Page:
“Our association with Jawun is a tangible way for our people to live nbn’s purpose of lifting the digital capability of Australia – and we’re looking forward to seeing what we can all achieve together.”
Meet 2021 secondee, Rosalie Berry
Seconded to Empowered Communities
What motivated you to apply?
For the last couple of years especially, I had become acutely aware that I didn’t know much about First Peoples history, social impacts, and activities that were being undertaken in communities. I wanted to do something about it, be more of an active participant in reconciliation, but I didn’t really know how.
The Jawun opportunity drew my attention because you are invited into the space, rather than pushing yourself in.
What did your secondment involve?
They provide a set of transformational reforms to enable First Peoples’ communities to set themselves up as ‘regions’, determine their priorities and the actions they need to take for development in their region.
As part of my project, I interviewed many Empowered Community regions and relevant government partners about their journey with Empowered Communities. This included identifying the information and tools they deem critical to help them become part of Empowered Communities and/or thrive within the framework. We used these interviews to draft requirements for an updated web-based toolkit.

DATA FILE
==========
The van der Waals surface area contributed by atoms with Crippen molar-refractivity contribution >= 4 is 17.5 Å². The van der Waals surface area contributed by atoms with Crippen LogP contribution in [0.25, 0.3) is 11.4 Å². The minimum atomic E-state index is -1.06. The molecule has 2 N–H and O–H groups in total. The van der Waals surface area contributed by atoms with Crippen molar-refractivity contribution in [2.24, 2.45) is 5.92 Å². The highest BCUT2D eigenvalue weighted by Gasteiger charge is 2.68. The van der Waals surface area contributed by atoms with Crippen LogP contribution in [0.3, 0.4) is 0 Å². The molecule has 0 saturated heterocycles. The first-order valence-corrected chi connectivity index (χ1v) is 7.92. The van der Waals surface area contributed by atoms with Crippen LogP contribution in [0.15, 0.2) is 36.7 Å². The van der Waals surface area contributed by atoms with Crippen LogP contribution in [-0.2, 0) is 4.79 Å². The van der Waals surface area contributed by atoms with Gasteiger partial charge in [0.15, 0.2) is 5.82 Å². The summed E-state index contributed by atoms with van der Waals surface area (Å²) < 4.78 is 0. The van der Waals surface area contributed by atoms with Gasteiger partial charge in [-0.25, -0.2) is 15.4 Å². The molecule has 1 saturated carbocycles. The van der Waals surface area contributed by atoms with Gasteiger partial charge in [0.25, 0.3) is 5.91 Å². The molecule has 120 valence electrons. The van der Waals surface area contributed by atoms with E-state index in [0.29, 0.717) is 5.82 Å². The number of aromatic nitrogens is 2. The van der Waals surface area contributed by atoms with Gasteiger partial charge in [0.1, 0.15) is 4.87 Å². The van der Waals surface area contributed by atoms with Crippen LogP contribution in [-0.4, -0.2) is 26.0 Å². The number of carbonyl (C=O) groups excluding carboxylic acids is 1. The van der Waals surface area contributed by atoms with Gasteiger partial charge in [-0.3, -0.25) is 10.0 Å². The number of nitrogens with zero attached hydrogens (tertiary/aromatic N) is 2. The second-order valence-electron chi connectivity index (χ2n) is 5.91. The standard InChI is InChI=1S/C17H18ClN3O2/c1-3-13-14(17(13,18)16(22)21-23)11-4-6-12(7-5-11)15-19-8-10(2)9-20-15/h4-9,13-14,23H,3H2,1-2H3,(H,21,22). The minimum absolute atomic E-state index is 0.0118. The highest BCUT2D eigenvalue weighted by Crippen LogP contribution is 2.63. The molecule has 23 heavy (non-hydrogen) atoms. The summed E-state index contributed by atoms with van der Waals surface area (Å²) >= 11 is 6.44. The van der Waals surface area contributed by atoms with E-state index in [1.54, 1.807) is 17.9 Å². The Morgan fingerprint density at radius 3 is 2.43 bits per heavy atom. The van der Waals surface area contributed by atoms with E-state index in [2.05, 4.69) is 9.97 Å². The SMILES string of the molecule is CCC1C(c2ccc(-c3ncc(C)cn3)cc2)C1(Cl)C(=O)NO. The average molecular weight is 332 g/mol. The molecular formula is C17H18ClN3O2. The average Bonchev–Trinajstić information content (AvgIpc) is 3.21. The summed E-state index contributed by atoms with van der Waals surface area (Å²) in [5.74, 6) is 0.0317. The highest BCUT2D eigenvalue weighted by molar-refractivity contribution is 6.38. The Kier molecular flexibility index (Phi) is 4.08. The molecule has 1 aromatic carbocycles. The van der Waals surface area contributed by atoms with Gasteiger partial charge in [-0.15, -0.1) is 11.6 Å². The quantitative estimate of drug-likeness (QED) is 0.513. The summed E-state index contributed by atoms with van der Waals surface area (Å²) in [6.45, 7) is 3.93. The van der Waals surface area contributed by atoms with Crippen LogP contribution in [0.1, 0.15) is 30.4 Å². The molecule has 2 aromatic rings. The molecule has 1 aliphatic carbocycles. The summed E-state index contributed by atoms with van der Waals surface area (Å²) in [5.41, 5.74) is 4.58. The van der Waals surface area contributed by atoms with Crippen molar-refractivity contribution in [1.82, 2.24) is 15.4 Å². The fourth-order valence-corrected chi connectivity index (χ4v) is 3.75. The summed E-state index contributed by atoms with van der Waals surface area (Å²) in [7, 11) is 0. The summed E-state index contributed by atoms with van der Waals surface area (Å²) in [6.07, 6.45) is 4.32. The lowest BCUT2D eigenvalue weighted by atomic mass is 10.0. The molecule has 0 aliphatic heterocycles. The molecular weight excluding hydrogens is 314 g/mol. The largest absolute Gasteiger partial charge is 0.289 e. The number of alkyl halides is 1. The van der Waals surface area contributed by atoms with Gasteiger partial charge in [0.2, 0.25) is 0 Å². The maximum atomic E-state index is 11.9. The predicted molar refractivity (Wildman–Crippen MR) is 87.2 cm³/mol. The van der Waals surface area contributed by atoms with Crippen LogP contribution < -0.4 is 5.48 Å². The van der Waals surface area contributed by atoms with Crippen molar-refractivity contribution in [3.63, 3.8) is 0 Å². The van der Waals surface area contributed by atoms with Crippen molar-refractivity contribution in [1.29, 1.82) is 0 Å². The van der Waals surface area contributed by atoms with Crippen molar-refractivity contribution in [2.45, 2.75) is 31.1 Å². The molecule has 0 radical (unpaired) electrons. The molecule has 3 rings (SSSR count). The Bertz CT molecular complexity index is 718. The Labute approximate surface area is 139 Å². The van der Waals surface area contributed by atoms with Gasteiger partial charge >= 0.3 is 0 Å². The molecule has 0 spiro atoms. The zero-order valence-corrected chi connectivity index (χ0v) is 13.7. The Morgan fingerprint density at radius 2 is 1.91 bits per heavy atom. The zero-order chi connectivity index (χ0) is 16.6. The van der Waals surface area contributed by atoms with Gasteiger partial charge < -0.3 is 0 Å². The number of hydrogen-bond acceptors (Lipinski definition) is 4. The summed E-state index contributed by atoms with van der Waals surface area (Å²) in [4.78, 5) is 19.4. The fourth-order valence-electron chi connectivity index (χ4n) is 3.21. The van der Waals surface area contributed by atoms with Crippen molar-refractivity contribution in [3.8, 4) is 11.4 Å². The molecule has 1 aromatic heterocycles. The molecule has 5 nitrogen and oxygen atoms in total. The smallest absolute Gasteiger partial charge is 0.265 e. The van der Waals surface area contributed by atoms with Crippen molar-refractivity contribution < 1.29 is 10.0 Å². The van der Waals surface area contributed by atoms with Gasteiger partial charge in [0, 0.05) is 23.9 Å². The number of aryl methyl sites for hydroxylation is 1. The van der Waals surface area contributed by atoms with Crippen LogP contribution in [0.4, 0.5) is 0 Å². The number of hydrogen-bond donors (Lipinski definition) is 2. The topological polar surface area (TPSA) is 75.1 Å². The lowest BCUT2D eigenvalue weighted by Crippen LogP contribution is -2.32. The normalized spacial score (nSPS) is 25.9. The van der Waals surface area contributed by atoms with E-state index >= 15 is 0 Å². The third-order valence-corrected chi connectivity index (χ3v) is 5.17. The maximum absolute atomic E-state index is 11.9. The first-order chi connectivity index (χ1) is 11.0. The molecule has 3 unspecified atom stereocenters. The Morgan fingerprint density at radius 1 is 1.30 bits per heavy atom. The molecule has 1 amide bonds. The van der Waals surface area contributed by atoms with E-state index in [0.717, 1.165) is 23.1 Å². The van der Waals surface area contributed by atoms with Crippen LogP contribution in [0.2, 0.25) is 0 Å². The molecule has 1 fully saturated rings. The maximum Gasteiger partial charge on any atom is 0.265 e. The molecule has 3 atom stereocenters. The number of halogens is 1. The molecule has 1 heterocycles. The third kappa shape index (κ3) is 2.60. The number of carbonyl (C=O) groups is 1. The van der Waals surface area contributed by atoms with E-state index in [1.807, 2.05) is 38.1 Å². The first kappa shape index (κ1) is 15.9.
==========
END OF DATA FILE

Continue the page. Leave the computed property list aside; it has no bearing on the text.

What did you get out of the experience?
Meet 2021 secondee, Dan Johnson
Seconded to Nganampa Health Council (NHC)
What motivated you to apply?
What did your secondment involve?
I worked with NHC, a First Peoples health organisation based in Alice Springs, which operates clinics across the Anangu Pitjantjatjara Yankunytjatjara Lands in central Australia.
Having recently completed an IT audit and introducing Microsoft 365, NHC was seeking advice to understand what steps they should take to further improve their IT environment. I was able to walk them through a range of ideas to consider what would position them well for a sustainable IT future.